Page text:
Ars Longa is a blog series exploring photographic documentation of lost, altered, and destroyed works of art—unique and invaluable resources in the Photoarchive, the founding collection of the Frick Art Reference Library.
Reproductions in the Frick’s Photoarchive allow us to piece together a full visual history of Raphael’s Baronci Altarpiece, the first recorded commission of the High Renaissance master. The altarpiece—today found only in fragments—sat peacefully for nearly three hundred years until a devastating earthquake and looting by Napoleon changed its fate permanently.
The Camposanto complex in Pisa, Italy, housed some of the most significant fresco paintings from the fourteenth and fifteenth centuries—until their near destruction during World War II. The Frick Art Reference Library’s Photoarchive contains images from before the damage and prior to extensive restoration efforts, providing a window into a crucial period in the site’s long history.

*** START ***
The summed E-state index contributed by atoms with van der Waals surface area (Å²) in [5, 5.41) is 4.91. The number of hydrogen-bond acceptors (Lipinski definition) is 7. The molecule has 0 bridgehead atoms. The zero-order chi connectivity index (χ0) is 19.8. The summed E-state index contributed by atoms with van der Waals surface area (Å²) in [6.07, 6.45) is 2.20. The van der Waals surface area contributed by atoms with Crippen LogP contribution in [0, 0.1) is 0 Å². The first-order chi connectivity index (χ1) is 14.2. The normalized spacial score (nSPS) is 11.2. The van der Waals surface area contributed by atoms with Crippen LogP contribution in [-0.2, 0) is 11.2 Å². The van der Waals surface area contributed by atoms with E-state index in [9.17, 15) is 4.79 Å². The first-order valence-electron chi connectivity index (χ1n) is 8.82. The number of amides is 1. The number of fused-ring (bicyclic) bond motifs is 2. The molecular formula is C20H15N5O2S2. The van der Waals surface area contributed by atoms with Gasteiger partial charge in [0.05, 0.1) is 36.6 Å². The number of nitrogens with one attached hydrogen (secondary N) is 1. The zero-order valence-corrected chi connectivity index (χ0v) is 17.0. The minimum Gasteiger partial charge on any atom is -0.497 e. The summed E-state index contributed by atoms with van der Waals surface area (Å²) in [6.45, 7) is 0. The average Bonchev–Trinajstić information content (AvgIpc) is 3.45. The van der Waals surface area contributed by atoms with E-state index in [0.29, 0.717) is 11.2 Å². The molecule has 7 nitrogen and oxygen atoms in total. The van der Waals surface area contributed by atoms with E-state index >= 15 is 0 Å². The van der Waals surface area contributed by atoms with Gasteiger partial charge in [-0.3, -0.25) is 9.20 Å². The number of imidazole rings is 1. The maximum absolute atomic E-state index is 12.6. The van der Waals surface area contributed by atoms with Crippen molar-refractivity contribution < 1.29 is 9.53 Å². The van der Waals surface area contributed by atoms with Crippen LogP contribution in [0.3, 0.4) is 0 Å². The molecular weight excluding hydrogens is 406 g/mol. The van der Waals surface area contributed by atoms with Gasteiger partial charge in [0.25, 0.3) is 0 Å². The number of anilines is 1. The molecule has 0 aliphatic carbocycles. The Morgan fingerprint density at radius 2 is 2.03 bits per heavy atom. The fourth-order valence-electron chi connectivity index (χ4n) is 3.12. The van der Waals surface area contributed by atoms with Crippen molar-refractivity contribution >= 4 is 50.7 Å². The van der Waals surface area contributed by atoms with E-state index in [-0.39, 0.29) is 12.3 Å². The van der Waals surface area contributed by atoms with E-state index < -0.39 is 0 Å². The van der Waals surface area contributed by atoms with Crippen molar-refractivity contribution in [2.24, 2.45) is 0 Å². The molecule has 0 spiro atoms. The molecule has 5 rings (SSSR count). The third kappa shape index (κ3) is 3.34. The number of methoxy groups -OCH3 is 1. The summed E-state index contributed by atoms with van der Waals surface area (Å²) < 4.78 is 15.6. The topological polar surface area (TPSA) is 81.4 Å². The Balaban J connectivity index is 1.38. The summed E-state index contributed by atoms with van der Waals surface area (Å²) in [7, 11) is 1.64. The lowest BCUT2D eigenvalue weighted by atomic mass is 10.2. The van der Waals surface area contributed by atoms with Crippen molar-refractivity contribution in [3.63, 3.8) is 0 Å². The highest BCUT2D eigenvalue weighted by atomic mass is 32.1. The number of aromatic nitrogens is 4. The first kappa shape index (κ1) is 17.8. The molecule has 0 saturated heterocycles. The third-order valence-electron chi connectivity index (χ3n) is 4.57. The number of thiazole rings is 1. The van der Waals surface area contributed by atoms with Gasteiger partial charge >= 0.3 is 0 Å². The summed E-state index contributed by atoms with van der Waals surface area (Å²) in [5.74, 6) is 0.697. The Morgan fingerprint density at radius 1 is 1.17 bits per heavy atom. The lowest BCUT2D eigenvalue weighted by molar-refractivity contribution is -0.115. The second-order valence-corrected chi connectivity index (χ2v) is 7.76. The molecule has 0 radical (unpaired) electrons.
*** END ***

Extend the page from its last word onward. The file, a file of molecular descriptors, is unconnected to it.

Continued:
An image held in the Frick’s Photoarchive shows a statue of King Louis XII of France standing in regal bearing. At the Louvre today, you’ll find the sculpture displayed in three separate pieces. In this post, learn about the moment captured in the Photoarchive and its place in the object’s turbulent physical history.
Ars Longa is a blog series exploring lost, altered, and destroyed works of art that are preserved in the records of the Frick's Photoarchive. In this post, the Photoarchive helps us uncover the complex history of a painting by the circle of Peter Paul Rubens, two separate panels of which today reside in two different museums.
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